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Several Dozen Municipalities Expected To Delay Revaluations


May 27, 2009

Homeowners in New Haven and several dozen other towns and cities could get a break on tax bills as early as July through a new state law allowing municipalities to delay revaluation or the phase-in of higher property assessments set by recent revaluations.

New Haven where aldermen this week are expected to pass a proposed budget reflecting a delay in revaluation is likely to be the first beneficiary of the law, passed by the General Assembly and signed May 15 by Gov. M. Jodi Rell. It gives towns and cities the option through 2011 to halt revaluation and defer the effect that recent revaluations have on property assessments.

Supporters said the new law protects recession-strapped homeowners from taxes based on higher property assessments that do not reflect actual values in the still-falling housing market.

New Haven's proposed 2009-10 budget reflects a delay in the phase-in of new assessments from its 2006 revaluation, completed just as housing prices peaked. It also freezes the city tax rate at the current 42.21 mills.

The postponing of the phase-in enables residential property owners to receive "basically the same tax bills they got this year," mayoral aide Jessica Mayorga said Tuesday. " Mayor John DeStefano really feels this is not a good time to ask residents to do more."

It makes sense for local governments to consider a delay in any revision of property assessments until the economy can rebound, said Kevin T. Maloney, a spokesman for the Connecticut Conference of Municipalities, which represents 144 of the state's 169 towns and cities and which lobbied for the new law.

Local governments facing revaluation in 2009 and 2010 will save a total of $9.4 million by taking advantage of the new law and delaying the work, Maloney said.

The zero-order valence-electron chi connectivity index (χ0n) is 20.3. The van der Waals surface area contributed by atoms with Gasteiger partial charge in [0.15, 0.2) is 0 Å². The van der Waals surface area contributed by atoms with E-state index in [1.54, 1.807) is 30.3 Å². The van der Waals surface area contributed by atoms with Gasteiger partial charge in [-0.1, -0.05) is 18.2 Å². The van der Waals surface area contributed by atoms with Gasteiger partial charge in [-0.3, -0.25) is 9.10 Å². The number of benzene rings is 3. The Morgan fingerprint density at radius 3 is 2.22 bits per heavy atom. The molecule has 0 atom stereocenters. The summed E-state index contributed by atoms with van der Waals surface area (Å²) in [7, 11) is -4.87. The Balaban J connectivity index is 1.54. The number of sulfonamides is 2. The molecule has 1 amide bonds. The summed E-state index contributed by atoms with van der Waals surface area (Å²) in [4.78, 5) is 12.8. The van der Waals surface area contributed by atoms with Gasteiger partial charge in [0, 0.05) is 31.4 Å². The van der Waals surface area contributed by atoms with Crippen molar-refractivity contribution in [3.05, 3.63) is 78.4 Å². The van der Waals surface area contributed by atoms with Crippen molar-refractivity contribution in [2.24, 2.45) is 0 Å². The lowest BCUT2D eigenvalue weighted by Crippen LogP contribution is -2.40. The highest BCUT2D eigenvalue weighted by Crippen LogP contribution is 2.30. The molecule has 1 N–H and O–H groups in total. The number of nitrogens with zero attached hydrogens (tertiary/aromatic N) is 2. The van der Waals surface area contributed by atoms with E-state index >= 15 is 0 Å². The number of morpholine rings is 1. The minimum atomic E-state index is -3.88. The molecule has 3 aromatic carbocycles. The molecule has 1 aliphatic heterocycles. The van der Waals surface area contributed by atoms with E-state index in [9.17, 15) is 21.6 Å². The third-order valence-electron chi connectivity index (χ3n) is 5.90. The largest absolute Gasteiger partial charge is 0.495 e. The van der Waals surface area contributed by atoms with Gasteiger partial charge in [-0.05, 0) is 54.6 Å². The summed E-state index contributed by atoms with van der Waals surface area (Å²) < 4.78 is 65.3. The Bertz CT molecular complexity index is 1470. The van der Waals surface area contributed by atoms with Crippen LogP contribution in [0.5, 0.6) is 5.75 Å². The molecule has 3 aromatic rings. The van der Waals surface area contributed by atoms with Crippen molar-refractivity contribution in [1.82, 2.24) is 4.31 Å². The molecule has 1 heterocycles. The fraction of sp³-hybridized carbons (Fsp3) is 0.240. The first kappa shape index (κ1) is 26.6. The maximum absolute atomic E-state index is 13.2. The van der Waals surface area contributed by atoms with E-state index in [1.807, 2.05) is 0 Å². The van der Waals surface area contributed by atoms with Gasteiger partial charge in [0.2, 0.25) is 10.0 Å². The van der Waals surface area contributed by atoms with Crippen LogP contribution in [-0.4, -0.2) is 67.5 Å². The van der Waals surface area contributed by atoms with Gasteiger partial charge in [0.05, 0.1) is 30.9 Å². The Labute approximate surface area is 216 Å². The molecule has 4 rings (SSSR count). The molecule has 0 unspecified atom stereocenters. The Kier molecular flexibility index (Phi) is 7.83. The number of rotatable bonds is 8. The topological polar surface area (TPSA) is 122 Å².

West Hartford's town council will probably be asked June 9 to consider delaying a planned phase-in of assessments from the 2006 revaluation that increased property assessments by an average of 70 percent.

"It's up to the council. I will be proposing it June 9 for their consideration," interim Town Manager Ron Van Winkle said Tuesday. "If approved, it would mean that everyone's taxes would go up the same percentage. People would be paying the same percentage increase as their neighbors."

Windsor has already passed its 2009-10 budget and will probably allow a revaluation phase-in to begin next month as planned, Town Manager Peter Souza said. It's possible that the town council will use the new state law to delay phase-ins in 2010 and 2001, he said.

But assessors whose job it is to update municipal grand lists of all taxable properties don't consider it wise to ever postpone revaluation, said Waterbury Assessor David M. Dietsch, the president of the state's municipal assessors' association, which opposed the new law.

Any delay in revaluation will put assessed values "out of whack," he said. "The whole idea is equality. The more you do revaluation, the more we like it. It aligns values to be fair and equitable."

Delays also can keep car taxes and commercial and business property taxes higher than they would be otherwise, he said, because it postpones adjustments reflecting longer-term increases in housing values.

"Throwing out a revaluation that's been completed doesn't help," Dietsch said. "Remember, there has to be a revaluation eventually."

Reprinted with permission of the Hartford Courant. To view other stories on this topic, search the Hartford Courant Archives at http://www.courant.com/archives.
| Last update: September 25, 2012 |
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